Google has released a new Webmaster Help video featuring Matt Cutts talking about duplicate and unique meta descriptions. Cutts answers this submitted question: Is it necessary for each single page within my website to have a unique metatag description? “The way I would think of it is, you can either have a unique metatag description, or you can choose to have no metatag description, but I wouldn’t have duplicate metatag description[s],” Cutts says. “In fact, if you register and verify your site in our free Google Webmaster Tools console, we will tell you if we see duplicate metatag descriptions, so that is something that I would avoid.” “In general, it’s probably not worth your time to come up with a unique meta description for every single page on your site,” he adds. “Like when I blog, I don’t bother to do that. Don’t tell anybody. Ooh. I told everybody. But if there are some pages that really matter, like your homepage or pages that have really important return on investment – you know, your most featured products or something like that – or maybe you’ve looked at the search results and there’s a few pages on your site that just have really bad automatically generated snippets. We try to do our best, but we wouldn’t claim that we have perfect snippets all the time.” No, believe it or not Google is not perfect (as Executive Chairman Eric Schmidt also reminded us ). Cutts concludes, “You know, in those kinds of situations, then it might make sense to go in, and make sure you have a unique handcrafted, lovingly-made metatag description, but in general, rather than have one metatag description repeated over and over and over again for every page on your site, I would either go ahead and make sure that there is a unique one for the pages that really matter or just leave it off, and Google will generate the snippet for you. But I wouldn’t have the duplicate ones if you can help it.” Some will probably take Matt’s advice, and start spending a lot less time bothering with meta descriptions. Just remember that part about looking at the search results and making sure that Google isn’t displaying something too weird, particularly if it’s an important page.

Nov 14 2013

Here’s One Thing That’s Wrong With The New YouTube Comments

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Google recently implemented a new commenting system on YouTube , which integrates Google+ into comments on YouTube video pages. Maybe you’ve heard about it. As you know, a lot of people haven’t taken too kindly to the change, and have voiced all sorts of complaints. Personally, I can see both positives and negatives, but it’s obvious that a lot of users (including the all important video creators) are upset. One thing about the change that is clearly making the system less effective as a discussion platform is the way that people share content on social media in general. People are sharing links to YouTube videos on Google+ without thinking about what they’re saying being a comment on YouTube. If they are thinking about that, they’re not trying very hard. Let me illustrate this in an example. There’s a new Google Webmaster Help video in which Matt Cutts discusses blog comments and link spam . Cutts is the kind of guy who when he says something, a lot of people are interested. That means a lot of people are going to share this video. And they have been on Google+. They want to share it with their followers. Sometimes, they’re just saying what the video is, and sharing it. For example, one user’s comment while sharing the video was, “Matt Cutts dishes out advice on commenting with links, and recommends using your real name in comments.” And that’s fine for Google+. In fact, it makes tons of sense. You’re explaining the video you’re sharing, so your followers know what it’s about, and can decide whether or not they want to watch it. As a YouTube comment on the actual video page, where people are already watching (or have already watched) the video, it doesn’t make sense. How is a comment that is basically a description of the video a good point of discussion? As I write this, that’s the top comment (out of 66) for the video. And there are a bunch of others that essentially do the same thing. So yeah, this is a pretty cut and dried example of the new commenting system destroying the discussion around a video. It’s basically more like trackbacks than comments. While Google obviously wants to see more engagement on Google+, I really can’t see this particular approach having much of a positive impact. In fact, it’s causing people to hate Google+ and write songs about how much they hate it .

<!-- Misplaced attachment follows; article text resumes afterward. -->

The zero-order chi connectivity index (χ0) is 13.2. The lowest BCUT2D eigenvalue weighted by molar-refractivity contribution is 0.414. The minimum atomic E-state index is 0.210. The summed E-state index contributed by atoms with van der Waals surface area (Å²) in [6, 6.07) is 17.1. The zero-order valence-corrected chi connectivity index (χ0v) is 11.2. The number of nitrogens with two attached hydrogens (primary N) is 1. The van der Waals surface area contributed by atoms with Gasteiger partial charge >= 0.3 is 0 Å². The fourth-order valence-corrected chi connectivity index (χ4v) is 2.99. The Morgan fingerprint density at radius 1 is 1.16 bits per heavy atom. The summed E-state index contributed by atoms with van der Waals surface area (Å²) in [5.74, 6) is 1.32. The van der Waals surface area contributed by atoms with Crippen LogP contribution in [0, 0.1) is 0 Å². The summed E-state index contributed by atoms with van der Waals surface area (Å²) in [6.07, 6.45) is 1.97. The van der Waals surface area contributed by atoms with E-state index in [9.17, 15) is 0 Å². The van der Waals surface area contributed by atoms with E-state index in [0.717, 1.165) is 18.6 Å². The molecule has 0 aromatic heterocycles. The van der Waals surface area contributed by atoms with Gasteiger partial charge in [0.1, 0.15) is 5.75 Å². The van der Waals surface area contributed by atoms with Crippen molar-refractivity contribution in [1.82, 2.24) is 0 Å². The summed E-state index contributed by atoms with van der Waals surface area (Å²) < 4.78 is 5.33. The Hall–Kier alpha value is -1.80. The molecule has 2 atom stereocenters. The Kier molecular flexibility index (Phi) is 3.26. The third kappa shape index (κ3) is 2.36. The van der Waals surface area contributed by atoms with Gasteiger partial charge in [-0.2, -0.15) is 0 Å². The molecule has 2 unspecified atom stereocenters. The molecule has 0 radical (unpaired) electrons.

Nov 14 2013

Matt Cutts Talks Blog Comments And Link Spam